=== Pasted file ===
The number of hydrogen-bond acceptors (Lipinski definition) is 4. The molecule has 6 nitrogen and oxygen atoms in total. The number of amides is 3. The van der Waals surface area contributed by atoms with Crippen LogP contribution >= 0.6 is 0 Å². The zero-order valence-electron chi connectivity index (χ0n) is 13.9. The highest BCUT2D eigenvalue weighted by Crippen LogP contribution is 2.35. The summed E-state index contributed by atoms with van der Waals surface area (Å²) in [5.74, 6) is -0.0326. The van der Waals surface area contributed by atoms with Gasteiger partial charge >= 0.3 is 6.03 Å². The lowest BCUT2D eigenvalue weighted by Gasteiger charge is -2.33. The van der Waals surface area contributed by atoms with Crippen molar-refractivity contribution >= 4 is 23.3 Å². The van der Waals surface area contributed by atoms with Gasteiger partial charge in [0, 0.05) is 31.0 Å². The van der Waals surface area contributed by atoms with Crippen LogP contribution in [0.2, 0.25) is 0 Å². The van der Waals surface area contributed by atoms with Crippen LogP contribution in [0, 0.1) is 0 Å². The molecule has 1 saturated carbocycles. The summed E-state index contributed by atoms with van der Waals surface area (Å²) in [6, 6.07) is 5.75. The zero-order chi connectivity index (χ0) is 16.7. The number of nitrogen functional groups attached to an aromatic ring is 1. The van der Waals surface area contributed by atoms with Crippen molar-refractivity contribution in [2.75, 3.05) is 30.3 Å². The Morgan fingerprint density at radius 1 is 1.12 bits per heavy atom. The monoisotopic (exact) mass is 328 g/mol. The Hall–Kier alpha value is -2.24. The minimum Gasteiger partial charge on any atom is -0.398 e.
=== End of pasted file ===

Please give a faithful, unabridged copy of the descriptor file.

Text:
The number of hydrogen-bond acceptors (Lipinski definition) is 4. The molecule has 6 nitrogen and oxygen atoms in total. The number of amides is 3. The van der Waals surface area contributed by atoms with Crippen LogP contribution >= 0.6 is 0 Å². The zero-order valence-electron chi connectivity index (χ0n) is 13.9. The highest BCUT2D eigenvalue weighted by Crippen LogP contribution is 2.35. The summed E-state index contributed by atoms with van der Waals surface area (Å²) in [5.74, 6) is -0.0326. The van der Waals surface area contributed by atoms with Gasteiger partial charge >= 0.3 is 6.03 Å². The lowest BCUT2D eigenvalue weighted by Gasteiger charge is -2.33. The van der Waals surface area contributed by atoms with Crippen molar-refractivity contribution >= 4 is 23.3 Å². The van der Waals surface area contributed by atoms with Gasteiger partial charge in [0, 0.05) is 31.0 Å². The van der Waals surface area contributed by atoms with Crippen LogP contribution in [0.2, 0.25) is 0 Å². The van der Waals surface area contributed by atoms with Crippen LogP contribution in [0, 0.1) is 0 Å². The molecule has 1 saturated carbocycles. The summed E-state index contributed by atoms with van der Waals surface area (Å²) in [6, 6.07) is 5.75. The zero-order chi connectivity index (χ0) is 16.7. The number of nitrogen functional groups attached to an aromatic ring is 1. The van der Waals surface area contributed by atoms with Crippen molar-refractivity contribution in [2.75, 3.05) is 30.3 Å². The Morgan fingerprint density at radius 1 is 1.12 bits per heavy atom. The monoisotopic (exact) mass is 328 g/mol. The Hall–Kier alpha value is -2.24. The minimum Gasteiger partial charge on any atom is -0.398 e.